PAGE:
21.5.20 "What does fashion mean to you?"

As lockdown continues worldwide it is apparent that the economic dominos are in motion. I wake to inboxes filled with updates from all my favourite brands and marketing companies promising strategies for “a safe passage during trying times”.

After scrolling through emails, my discover weekly playlist and sipping on shitty freeze dried coffee (cannot wait for coffee shops to re-open) my mind turns to the concept of luxury and then to fashion.

I cannot be the only one that’s thinking twice about spending money on clothing?

Historically, consumer behaviour has seen shifts during times of hardship with people foregoing luxuries and focusing on core necessities. I guess that explains why some people started panic buying toilet roll. (sort of)  

Economists measure this change as price elasticity of demand and without going into too much detail; it is the degree to which the effective desire of something changes as its price changes.

With larger fashion houses traditionally being against discounting

and the current disruption to peoples income, has this indirectly caused a price change and therefore demand?

Although the answer should be yes, I submit that the model is somewhat too linear.

Im not salty (I promise…) but It didn’t seem to stop everyone and their dog trying to get in on the limited Game Royal Jordan release last week. Either clothing/footwear isn’t elastic or you all really loved “The Last Dance”.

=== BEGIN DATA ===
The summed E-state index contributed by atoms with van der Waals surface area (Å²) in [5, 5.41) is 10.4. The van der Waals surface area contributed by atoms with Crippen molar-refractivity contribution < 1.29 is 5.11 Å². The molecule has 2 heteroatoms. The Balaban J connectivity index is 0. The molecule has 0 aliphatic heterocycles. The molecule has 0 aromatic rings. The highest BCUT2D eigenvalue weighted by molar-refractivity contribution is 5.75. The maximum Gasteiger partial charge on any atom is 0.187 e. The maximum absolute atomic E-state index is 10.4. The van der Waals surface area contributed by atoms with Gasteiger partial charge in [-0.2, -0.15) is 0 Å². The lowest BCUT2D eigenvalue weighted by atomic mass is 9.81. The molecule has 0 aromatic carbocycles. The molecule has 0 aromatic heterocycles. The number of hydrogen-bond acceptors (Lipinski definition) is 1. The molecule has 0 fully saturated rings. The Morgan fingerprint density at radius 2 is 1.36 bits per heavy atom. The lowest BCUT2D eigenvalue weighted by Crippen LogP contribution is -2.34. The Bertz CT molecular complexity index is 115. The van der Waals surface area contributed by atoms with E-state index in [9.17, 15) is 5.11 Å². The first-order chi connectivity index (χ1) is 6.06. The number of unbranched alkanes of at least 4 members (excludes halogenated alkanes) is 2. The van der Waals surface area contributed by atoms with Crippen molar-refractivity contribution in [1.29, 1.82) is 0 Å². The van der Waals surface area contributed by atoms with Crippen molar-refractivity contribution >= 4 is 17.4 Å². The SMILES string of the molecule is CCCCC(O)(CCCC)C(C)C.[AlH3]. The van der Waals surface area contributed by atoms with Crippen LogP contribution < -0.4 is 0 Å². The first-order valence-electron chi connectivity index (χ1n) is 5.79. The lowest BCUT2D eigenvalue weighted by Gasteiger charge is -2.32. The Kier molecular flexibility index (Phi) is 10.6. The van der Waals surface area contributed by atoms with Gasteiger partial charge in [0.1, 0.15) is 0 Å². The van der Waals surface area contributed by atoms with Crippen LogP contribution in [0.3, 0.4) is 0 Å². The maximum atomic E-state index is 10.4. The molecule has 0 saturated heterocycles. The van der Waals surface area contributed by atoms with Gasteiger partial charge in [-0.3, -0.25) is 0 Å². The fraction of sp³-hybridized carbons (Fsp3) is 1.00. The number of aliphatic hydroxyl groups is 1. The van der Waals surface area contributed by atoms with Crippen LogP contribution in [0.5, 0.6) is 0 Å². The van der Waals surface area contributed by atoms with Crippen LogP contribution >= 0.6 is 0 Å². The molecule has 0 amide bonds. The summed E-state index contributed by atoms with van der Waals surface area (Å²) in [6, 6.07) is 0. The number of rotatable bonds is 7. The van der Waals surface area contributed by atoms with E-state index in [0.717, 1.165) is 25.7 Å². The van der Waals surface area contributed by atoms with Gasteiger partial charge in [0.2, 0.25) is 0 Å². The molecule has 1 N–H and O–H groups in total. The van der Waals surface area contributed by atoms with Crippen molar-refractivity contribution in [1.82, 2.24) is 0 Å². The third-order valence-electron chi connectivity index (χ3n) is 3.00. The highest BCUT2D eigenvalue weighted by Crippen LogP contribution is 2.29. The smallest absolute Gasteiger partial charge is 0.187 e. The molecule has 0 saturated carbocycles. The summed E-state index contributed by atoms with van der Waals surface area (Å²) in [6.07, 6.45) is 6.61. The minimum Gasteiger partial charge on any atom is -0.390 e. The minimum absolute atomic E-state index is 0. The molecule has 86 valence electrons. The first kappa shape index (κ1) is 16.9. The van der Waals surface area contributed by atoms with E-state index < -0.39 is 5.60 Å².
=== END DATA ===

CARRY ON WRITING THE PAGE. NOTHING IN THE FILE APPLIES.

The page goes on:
The real answer is that elasticity is subjective and has become multi-faceted.

It’s easy to pigeon-hole the “price” element to fiscal factors alone, however I believe it can be applied differently.  As evidenced by my Jordan 1 example “Price” can be defined as an opportunity cost, it can be emotive but I’d like to go further and urge you to think about “Price” in terms of cost to the environment and cost to the community.

As we’ve slowed down and had time to reflect please take time to consider the environmental impact of your purchases, the way companies treat their employees (this includes their supply chains), consider independent businesses and support real people doing real things. It’s good to see companies reacting to this outbreak positively so far and hopefully it’ll affect a change for the better.

Let me know in the comments below how you feel about luxury? What factors influence your purchases? Are you likely to buy from large fast fashion houses? Are you likely to buy new or look after what you already own?

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